If robo-advisors aren’t your thing, and you prefer to maintain a higher degree of control over your investments, you may wish to open a discount brokerage account for your SRI investment portfolio. Thankfully, you’ll have no shortage of options, as online brokers give you the ability to choose from thousands of individual stocks worldwide. They also have access to many of the same ETFs that you’ll get with a robo-advisor. Many online brokers, like Scotia iTrade, who I previously mentioned, offer top-flight market research tools that will help you in your quest to build a sustainable investment portfolio.


Questrade is a fantastic option for SRI investing. Not only do they offer dedicated SRI ETFs via their Questwealth Portfolios, but they don’t charge any commission fees on the purchase of ETFs, making sustainable investing even more affordable. Not only that, but they don’t charge any annual fees to hold a registered investment account, such as an RRSP, or a TFSA. This way, you build a sustainable investment portfolio in just about any type of account.

If you prefer to hold individual stocks in your SRI portfolio, you can do that too, inside your Questrade account. Questrade offers very cheap stock trades, with fees starting as low as $4.95/trade. You can open a Questrade account from the comfort of your living room, and start investing almost immediately.

Scotia iTrade

How could I not include Scotia iTrade on this list, after all the nice things I said earlier about their sustainable investment tools. Scotia iTrade offers a big bank discount brokerage. As a result, you’ll get a robust trading platform, and highly advanced market research tools. Scotiabank customers also have the advantage of linking their iTrade portfolio to their primary bank accounts, making for easy access.

When it comes to sustainability, Scotia iTrade partners with an independent research company, Sustainalytics. They assign ESG performance ratings to more than 1200 companies on the Toronto Stock Exchange, as well as the Russell 1000 index, and provide that information to Scotia iTrade. The big difference between a brokerage like iTrade, and Questrade, is in the fees.

Unless you’re a very active trader, it will be more expensive to invest with iTrade. However, if you wish to build an SRI investment portfolio using individual stocks, their in-depth research tools may be tough to pass up.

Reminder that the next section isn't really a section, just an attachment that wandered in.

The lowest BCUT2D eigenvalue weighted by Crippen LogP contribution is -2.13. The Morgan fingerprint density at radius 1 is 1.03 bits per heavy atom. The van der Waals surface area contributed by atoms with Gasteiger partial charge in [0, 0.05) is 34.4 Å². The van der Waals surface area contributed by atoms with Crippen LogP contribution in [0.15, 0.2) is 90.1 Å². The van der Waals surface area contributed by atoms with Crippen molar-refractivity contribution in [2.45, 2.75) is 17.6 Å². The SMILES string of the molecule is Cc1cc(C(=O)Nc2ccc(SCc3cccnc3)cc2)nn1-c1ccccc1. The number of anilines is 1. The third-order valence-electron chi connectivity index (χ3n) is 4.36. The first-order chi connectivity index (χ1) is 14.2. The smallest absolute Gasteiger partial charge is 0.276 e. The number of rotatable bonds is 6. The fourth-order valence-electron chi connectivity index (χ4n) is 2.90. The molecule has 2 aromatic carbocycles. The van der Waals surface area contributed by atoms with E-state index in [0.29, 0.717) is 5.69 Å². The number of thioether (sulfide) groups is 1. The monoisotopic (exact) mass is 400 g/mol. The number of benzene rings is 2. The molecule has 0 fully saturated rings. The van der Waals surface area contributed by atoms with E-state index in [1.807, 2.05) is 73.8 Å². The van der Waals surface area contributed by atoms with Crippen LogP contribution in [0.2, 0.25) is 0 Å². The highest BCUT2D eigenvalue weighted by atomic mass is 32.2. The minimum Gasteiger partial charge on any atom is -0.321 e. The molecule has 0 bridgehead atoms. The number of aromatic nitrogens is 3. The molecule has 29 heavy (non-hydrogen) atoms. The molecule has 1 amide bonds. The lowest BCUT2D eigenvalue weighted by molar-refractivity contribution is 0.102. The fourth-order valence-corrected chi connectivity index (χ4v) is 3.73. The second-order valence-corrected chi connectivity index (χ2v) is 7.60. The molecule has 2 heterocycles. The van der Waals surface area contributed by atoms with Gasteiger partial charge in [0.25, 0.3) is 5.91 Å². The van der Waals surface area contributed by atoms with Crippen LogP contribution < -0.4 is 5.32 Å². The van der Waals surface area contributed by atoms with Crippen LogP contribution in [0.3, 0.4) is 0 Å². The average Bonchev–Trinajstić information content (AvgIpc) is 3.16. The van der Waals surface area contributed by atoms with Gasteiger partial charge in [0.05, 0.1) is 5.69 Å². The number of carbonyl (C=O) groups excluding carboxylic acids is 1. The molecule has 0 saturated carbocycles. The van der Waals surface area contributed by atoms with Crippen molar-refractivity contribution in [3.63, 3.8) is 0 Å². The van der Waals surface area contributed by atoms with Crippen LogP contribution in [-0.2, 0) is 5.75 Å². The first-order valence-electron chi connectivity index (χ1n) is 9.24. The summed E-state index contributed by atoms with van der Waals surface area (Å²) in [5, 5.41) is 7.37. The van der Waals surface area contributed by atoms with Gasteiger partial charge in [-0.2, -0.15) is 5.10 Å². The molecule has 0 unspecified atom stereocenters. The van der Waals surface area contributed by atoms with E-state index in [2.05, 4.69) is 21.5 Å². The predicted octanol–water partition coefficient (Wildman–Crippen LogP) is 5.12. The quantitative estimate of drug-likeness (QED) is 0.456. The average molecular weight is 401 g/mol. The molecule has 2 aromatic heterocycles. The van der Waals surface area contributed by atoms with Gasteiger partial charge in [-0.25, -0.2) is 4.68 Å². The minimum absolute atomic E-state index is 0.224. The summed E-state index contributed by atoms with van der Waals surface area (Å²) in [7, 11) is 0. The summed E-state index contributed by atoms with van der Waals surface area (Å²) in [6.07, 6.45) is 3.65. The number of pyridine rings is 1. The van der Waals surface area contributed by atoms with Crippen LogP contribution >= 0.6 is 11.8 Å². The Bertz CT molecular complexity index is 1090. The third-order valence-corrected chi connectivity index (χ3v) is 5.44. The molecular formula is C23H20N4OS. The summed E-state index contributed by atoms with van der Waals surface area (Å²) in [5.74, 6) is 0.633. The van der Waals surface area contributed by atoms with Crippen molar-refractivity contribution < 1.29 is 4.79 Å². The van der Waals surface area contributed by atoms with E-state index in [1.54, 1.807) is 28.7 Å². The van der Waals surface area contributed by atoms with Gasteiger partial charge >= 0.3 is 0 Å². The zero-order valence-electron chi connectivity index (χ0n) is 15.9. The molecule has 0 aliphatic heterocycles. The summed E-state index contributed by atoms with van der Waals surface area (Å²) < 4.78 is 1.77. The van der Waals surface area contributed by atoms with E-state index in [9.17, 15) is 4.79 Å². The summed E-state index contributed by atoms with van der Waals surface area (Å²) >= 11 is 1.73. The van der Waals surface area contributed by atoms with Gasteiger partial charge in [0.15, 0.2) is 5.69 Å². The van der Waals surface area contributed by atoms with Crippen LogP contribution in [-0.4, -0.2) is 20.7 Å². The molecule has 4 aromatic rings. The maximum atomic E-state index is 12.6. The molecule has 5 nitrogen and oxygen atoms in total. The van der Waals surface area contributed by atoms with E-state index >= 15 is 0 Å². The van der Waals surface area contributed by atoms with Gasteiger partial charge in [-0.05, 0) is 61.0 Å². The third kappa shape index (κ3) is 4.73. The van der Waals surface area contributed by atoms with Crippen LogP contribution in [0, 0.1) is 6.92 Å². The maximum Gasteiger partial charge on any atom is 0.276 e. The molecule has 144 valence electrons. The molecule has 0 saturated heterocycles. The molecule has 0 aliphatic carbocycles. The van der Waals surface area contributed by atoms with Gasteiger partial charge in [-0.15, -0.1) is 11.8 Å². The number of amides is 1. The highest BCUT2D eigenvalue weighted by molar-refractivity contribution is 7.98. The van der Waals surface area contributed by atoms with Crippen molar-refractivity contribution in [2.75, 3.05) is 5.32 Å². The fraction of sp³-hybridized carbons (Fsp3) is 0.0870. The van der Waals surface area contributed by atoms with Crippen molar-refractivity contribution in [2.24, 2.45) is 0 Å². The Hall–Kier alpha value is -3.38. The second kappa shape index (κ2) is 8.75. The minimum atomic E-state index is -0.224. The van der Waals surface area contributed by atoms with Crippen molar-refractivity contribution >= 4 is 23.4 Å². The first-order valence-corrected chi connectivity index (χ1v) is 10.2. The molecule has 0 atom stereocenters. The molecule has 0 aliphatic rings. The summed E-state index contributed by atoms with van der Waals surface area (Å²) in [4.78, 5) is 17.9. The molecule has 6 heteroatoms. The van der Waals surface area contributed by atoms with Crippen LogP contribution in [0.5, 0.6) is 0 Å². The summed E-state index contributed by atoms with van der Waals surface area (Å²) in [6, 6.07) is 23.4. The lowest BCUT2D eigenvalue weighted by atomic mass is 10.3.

A Caution for Ethical Investors

Unlike the ‘old days’, socially responsible investments are proving that doing good can also result in good performance. After all, it only makes sense that companies that value their customers, their employees, and the world around them tend to be well managed, and profitable. On a recent episode of the MapleMoney Show podcast, I discussed this very topic with sustainable investment expert, Tim Nash.

That said, it’s important to remember that ethical investing is but one factor to consider when building an investment portfolio. You need to make sure that you don’t stray from other key investing principles in your pursuit to invest with your conscience. For example, always make sure that you stay within your recommended asset allocation, risk tolerance, and seek out low-cost investments wherever possible. By maintaining the right balance, you can do a lot of good.


  1. Jeff Stubbins

    A good and timely article, Tom. You have posted it just a few days after I had my broker purge my RRSPs / TFSA / etc. of anything to do with BMO after the appalling incident which occurred in December in a Vancouver branch. (An Indigenous grandfather took his granddaughter in to open an account. A short time later, they found themselves in handcuffs and sitting in the backseat of a police car.) You refocused my attention on SRI. Thanks for the guidance.

Leave a reply

Your email address will not be published. Required fields are marked*